Uneven baking can cause all sorts of terrible problems. It can make your cakes rise unevenly, burn half or your cookies, or dry out your roasted chickens. If you’re not sure why some things that come out of your oven seem a little off, try these tips to prevent uneven baking.
Use the center oven rack to encourage even air flow
There’s a reason most Blue Apron recipes begin with “Place an oven rack in the center of the oven, then preheat to 450°F.” Whether your oven heats from the bottom or top, the middle rack will make sure the heat is evenly distributed throughout the baking process. If you’re baking more than one item at a time (say two sheet of cookies) be sure to rotate their placement halfway through. Which brings us to our next point…
Rotate items halfway through baking
Even if you have just one pan in the oven, rotating it will make sure the heat isn’t hitting one particular area harder than another. Ovens can have hot spots, which can be a big contributor to uneven baking and browning if the pan isn’t rotated.
Check your oven for hot spots
A good way to check for hot spots is to take 4-6 pieces of bread and lay them flat on an oven rack in a preheated oven. If they all brown at the same cadence, your oven is free of hot spots. If one piece of bread burns to a crisp before the others look toasted, you’ve found your hot spot.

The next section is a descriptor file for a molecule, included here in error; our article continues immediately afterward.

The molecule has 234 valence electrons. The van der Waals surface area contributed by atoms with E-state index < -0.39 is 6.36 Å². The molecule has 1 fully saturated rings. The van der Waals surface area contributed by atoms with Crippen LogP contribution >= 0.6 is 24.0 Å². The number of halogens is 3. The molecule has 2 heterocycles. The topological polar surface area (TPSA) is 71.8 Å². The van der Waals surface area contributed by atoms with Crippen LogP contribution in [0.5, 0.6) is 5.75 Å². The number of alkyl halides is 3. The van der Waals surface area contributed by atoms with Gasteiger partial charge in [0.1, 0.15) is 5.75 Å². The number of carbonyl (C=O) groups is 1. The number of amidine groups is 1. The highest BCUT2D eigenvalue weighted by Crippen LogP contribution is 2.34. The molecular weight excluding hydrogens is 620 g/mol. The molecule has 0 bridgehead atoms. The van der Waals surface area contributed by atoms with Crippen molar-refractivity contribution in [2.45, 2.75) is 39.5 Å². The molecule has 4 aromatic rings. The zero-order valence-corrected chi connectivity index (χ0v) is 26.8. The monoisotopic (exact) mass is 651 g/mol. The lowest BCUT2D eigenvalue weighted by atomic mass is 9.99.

Make sure your oven is the right temperature
An internal oven thermometer is a cook’s best friend. Digital oven thermometers (the one that comes on the oven and also functions as a clock) can wear over time, so it’s great to keep an analog thermometer inside of your oven to cross check.
Keep the oven door closed
It may be tempting to peek in at your rising cake or cookies, but even the slightest opening of the door can vastly reduce the oven temperature. If an oven fluctuates in temperature while an item is baking, you’re more likely to experience browning on the outside while the inside is undercooked. Similarly, make sure your oven is fully preheated before putting your delicious batter inside.
Now that you’ve mastered the basics of even making,